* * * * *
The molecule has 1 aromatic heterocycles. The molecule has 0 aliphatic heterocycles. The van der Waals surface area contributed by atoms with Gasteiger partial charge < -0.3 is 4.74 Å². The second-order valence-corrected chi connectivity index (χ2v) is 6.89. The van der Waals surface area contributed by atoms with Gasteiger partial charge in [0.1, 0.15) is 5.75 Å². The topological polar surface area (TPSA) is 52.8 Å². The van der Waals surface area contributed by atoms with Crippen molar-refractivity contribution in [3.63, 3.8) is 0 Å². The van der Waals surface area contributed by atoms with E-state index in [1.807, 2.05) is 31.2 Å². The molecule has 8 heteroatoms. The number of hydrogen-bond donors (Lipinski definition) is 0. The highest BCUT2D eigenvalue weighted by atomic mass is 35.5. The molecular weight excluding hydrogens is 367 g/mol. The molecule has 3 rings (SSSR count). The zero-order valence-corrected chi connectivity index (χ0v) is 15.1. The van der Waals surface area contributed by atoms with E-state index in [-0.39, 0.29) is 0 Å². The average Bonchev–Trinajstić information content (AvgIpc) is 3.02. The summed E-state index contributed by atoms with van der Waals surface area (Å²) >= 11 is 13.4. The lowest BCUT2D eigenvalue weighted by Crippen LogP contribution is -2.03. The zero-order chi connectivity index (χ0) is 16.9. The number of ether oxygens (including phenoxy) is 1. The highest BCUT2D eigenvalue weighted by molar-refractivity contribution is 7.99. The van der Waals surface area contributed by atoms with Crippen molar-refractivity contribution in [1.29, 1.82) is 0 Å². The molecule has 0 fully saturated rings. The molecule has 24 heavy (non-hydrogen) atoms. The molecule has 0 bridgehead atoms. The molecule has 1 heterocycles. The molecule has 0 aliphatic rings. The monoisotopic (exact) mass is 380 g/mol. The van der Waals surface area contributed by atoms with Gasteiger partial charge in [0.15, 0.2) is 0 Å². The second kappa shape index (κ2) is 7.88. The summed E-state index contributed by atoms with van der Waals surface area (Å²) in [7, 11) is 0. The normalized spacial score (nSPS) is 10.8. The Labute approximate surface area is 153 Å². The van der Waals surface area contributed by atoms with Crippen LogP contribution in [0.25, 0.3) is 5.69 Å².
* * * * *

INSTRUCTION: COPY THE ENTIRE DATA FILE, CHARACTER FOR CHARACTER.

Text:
The molecule has 1 aromatic heterocycles. The molecule has 0 aliphatic heterocycles. The van der Waals surface area contributed by atoms with Gasteiger partial charge < -0.3 is 4.74 Å². The second-order valence-corrected chi connectivity index (χ2v) is 6.89. The van der Waals surface area contributed by atoms with Gasteiger partial charge in [0.1, 0.15) is 5.75 Å². The topological polar surface area (TPSA) is 52.8 Å². The van der Waals surface area contributed by atoms with Crippen molar-refractivity contribution in [3.63, 3.8) is 0 Å². The van der Waals surface area contributed by atoms with E-state index in [1.807, 2.05) is 31.2 Å². The molecule has 8 heteroatoms. The number of hydrogen-bond donors (Lipinski definition) is 0. The highest BCUT2D eigenvalue weighted by atomic mass is 35.5. The molecular weight excluding hydrogens is 367 g/mol. The molecule has 3 rings (SSSR count). The zero-order valence-corrected chi connectivity index (χ0v) is 15.1. The van der Waals surface area contributed by atoms with E-state index in [-0.39, 0.29) is 0 Å². The average Bonchev–Trinajstić information content (AvgIpc) is 3.02. The summed E-state index contributed by atoms with van der Waals surface area (Å²) >= 11 is 13.4. The lowest BCUT2D eigenvalue weighted by Crippen LogP contribution is -2.03. The zero-order chi connectivity index (χ0) is 16.9. The number of ether oxygens (including phenoxy) is 1. The highest BCUT2D eigenvalue weighted by molar-refractivity contribution is 7.99. The van der Waals surface area contributed by atoms with Crippen molar-refractivity contribution in [1.29, 1.82) is 0 Å². The molecule has 0 fully saturated rings. The molecule has 24 heavy (non-hydrogen) atoms. The molecule has 0 bridgehead atoms. The molecule has 1 heterocycles. The molecule has 0 aliphatic rings. The monoisotopic (exact) mass is 380 g/mol. The van der Waals surface area contributed by atoms with Gasteiger partial charge in [0.15, 0.2) is 0 Å². The second kappa shape index (κ2) is 7.88. The summed E-state index contributed by atoms with van der Waals surface area (Å²) in [7, 11) is 0. The normalized spacial score (nSPS) is 10.8. The Labute approximate surface area is 153 Å². The van der Waals surface area contributed by atoms with Crippen LogP contribution in [0.25, 0.3) is 5.69 Å².